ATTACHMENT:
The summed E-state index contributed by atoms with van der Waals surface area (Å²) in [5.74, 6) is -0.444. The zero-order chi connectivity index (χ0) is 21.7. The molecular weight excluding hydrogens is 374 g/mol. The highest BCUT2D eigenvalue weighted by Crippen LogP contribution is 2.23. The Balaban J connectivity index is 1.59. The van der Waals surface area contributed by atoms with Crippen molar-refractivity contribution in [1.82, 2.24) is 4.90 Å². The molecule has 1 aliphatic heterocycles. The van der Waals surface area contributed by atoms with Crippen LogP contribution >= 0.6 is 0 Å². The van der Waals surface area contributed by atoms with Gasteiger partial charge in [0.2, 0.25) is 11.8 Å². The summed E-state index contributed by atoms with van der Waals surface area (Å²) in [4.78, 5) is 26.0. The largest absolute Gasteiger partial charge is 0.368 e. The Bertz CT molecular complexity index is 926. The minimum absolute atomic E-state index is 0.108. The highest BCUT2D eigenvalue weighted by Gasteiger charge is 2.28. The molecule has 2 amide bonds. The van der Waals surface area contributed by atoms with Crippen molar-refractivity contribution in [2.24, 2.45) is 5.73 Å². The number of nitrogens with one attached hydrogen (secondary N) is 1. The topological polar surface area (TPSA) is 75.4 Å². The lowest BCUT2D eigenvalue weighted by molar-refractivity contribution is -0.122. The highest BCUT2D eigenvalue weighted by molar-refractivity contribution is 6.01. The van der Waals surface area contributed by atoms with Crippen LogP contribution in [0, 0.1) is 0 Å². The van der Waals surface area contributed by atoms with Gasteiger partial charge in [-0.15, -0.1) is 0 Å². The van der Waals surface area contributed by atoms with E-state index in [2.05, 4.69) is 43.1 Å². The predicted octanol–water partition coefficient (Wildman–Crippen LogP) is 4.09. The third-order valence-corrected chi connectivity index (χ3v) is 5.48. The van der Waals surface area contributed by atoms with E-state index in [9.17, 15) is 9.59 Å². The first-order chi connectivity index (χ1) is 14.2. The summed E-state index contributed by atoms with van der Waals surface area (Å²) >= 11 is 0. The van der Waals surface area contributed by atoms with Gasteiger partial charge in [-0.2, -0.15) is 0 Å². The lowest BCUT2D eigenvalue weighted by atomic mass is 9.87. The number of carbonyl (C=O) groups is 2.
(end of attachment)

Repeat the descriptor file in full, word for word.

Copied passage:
The summed E-state index contributed by atoms with van der Waals surface area (Å²) in [5.74, 6) is -0.444. The zero-order chi connectivity index (χ0) is 21.7. The molecular weight excluding hydrogens is 374 g/mol. The highest BCUT2D eigenvalue weighted by Crippen LogP contribution is 2.23. The Balaban J connectivity index is 1.59. The van der Waals surface area contributed by atoms with Crippen molar-refractivity contribution in [1.82, 2.24) is 4.90 Å². The molecule has 1 aliphatic heterocycles. The van der Waals surface area contributed by atoms with Crippen LogP contribution >= 0.6 is 0 Å². The van der Waals surface area contributed by atoms with Gasteiger partial charge in [0.2, 0.25) is 11.8 Å². The summed E-state index contributed by atoms with van der Waals surface area (Å²) in [4.78, 5) is 26.0. The largest absolute Gasteiger partial charge is 0.368 e. The Bertz CT molecular complexity index is 926. The minimum absolute atomic E-state index is 0.108. The highest BCUT2D eigenvalue weighted by Gasteiger charge is 2.28. The molecule has 2 amide bonds. The van der Waals surface area contributed by atoms with Crippen molar-refractivity contribution in [2.24, 2.45) is 5.73 Å². The number of nitrogens with one attached hydrogen (secondary N) is 1. The topological polar surface area (TPSA) is 75.4 Å². The lowest BCUT2D eigenvalue weighted by molar-refractivity contribution is -0.122. The highest BCUT2D eigenvalue weighted by molar-refractivity contribution is 6.01. The van der Waals surface area contributed by atoms with Crippen LogP contribution in [0, 0.1) is 0 Å². The van der Waals surface area contributed by atoms with Gasteiger partial charge in [-0.15, -0.1) is 0 Å². The van der Waals surface area contributed by atoms with E-state index in [2.05, 4.69) is 43.1 Å². The predicted octanol–water partition coefficient (Wildman–Crippen LogP) is 4.09. The third-order valence-corrected chi connectivity index (χ3v) is 5.48. The van der Waals surface area contributed by atoms with E-state index in [9.17, 15) is 9.59 Å². The first-order chi connectivity index (χ1) is 14.2. The summed E-state index contributed by atoms with van der Waals surface area (Å²) >= 11 is 0. The van der Waals surface area contributed by atoms with Gasteiger partial charge in [-0.2, -0.15) is 0 Å². The lowest BCUT2D eigenvalue weighted by atomic mass is 9.87. The number of carbonyl (C=O) groups is 2.